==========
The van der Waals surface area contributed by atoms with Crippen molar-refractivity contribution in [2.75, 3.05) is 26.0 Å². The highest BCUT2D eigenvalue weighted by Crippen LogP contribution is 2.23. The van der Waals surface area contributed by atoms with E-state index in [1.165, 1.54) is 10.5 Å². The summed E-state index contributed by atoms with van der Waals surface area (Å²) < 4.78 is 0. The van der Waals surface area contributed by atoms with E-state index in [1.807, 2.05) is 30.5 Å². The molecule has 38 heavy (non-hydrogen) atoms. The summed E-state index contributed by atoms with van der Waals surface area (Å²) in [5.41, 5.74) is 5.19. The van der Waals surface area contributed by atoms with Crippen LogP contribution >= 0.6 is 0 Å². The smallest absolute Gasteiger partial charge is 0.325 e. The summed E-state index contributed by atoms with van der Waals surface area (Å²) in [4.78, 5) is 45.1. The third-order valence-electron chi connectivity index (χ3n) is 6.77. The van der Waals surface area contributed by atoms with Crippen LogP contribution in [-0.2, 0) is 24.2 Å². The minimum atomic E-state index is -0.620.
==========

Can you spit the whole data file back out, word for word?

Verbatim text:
The van der Waals surface area contributed by atoms with Crippen molar-refractivity contribution in [2.75, 3.05) is 26.0 Å². The highest BCUT2D eigenvalue weighted by Crippen LogP contribution is 2.23. The van der Waals surface area contributed by atoms with E-state index in [1.165, 1.54) is 10.5 Å². The summed E-state index contributed by atoms with van der Waals surface area (Å²) < 4.78 is 0. The van der Waals surface area contributed by atoms with E-state index in [1.807, 2.05) is 30.5 Å². The molecule has 38 heavy (non-hydrogen) atoms. The summed E-state index contributed by atoms with van der Waals surface area (Å²) in [5.41, 5.74) is 5.19. The van der Waals surface area contributed by atoms with Crippen LogP contribution >= 0.6 is 0 Å². The smallest absolute Gasteiger partial charge is 0.325 e. The summed E-state index contributed by atoms with van der Waals surface area (Å²) in [4.78, 5) is 45.1. The third-order valence-electron chi connectivity index (χ3n) is 6.77. The van der Waals surface area contributed by atoms with Crippen LogP contribution in [-0.2, 0) is 24.2 Å². The minimum atomic E-state index is -0.620.